World-traveling Rubber Duck Visits Norfolk

It has been one week since the giant rubber duck floating in the Hague in Norfolk, Va., left our area. If you couldn't pay him a visit or just wish you could see him one more time, here's a snapshot of my visit.

Dutch artist Florentijn Hofman created the duck to unite people over a shared icon and then sent it around the world to complete that mission. Visiting scads of cities, including Tokyo, Pittsburgh, Hong Kong, and Sydney, the life-size bathtub toy has certainly been to more places than me. 

Propelled by the excitement surrounding the famous world traveler, my friend and I took The Tide, which is Norfolk's light rail system, to Downtown Norfolk. We bought our tickets and waited for the train to arrive.

We got off at the York Street/Freemason station and admired the funky, rainbow-colored artwork.

Exiting the station, a sign on the sidewalk greeted us, directing us to the duck, which was a few blocks away. My friend, parents with babies in strollers, and I waddled toward the Chrysler Museum.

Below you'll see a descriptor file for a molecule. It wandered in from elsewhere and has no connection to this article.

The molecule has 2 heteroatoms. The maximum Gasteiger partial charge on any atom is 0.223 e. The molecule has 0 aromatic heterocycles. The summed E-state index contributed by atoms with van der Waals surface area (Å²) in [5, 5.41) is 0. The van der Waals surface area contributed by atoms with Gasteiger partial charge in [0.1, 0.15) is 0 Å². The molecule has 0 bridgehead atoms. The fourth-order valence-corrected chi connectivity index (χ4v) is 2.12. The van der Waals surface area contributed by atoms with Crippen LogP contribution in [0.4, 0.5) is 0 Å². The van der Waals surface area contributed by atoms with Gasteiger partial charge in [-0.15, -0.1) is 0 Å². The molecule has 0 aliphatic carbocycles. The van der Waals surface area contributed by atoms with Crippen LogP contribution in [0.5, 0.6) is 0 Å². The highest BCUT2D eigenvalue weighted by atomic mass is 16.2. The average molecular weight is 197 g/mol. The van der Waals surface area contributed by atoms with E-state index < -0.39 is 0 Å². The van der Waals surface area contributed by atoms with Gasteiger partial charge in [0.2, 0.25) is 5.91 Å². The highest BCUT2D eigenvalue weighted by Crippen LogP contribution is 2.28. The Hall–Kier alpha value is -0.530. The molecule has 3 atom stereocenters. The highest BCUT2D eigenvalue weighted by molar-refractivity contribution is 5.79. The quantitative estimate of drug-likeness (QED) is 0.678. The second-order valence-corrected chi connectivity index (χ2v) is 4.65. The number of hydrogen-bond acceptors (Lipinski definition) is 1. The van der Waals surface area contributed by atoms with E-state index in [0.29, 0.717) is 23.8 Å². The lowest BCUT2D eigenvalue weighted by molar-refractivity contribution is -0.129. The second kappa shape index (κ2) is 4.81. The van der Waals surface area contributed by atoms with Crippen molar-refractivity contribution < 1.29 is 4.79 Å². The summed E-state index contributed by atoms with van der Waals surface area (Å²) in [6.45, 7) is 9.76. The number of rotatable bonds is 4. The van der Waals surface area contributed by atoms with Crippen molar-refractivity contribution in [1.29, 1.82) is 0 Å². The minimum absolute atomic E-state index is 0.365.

About five minutes later, we arrived at our destination. I chuckled immediately. The duck was huge, very yellow, and surprisingly cute.

We saw a woman painting the duck.

I wanted to hug the duck, so I did.

Then, I decided to check out the duck from different angles. I had expected him to free-float throughout the Hague, but he was anchored and only turned ever-so-slightly to the left and right when the wind blew. Here he is through the cement fence surrounding parts of the Hague.

The duck with spectators: people took a lot of selfies. 

Look at that face!

Right side, strong side.

Right profile.

We also spotted some locals out for a swim.They didn't seem bothered by the duck. In fact, they really liked the crowd because people fed them.

Rear profile. The building in front of the duck is the Chrysler Museum.

I'm not sure where the duck is headed next (the artist hasn't said yet), but I wish the duck stayed for a bit longer. It was time to go, so my friend and I headed back to the The Tide, but not before we bid our new friend adieu.

This post is by Rachel Smith, a writer for the Regent Law Marketing and Communications Department.

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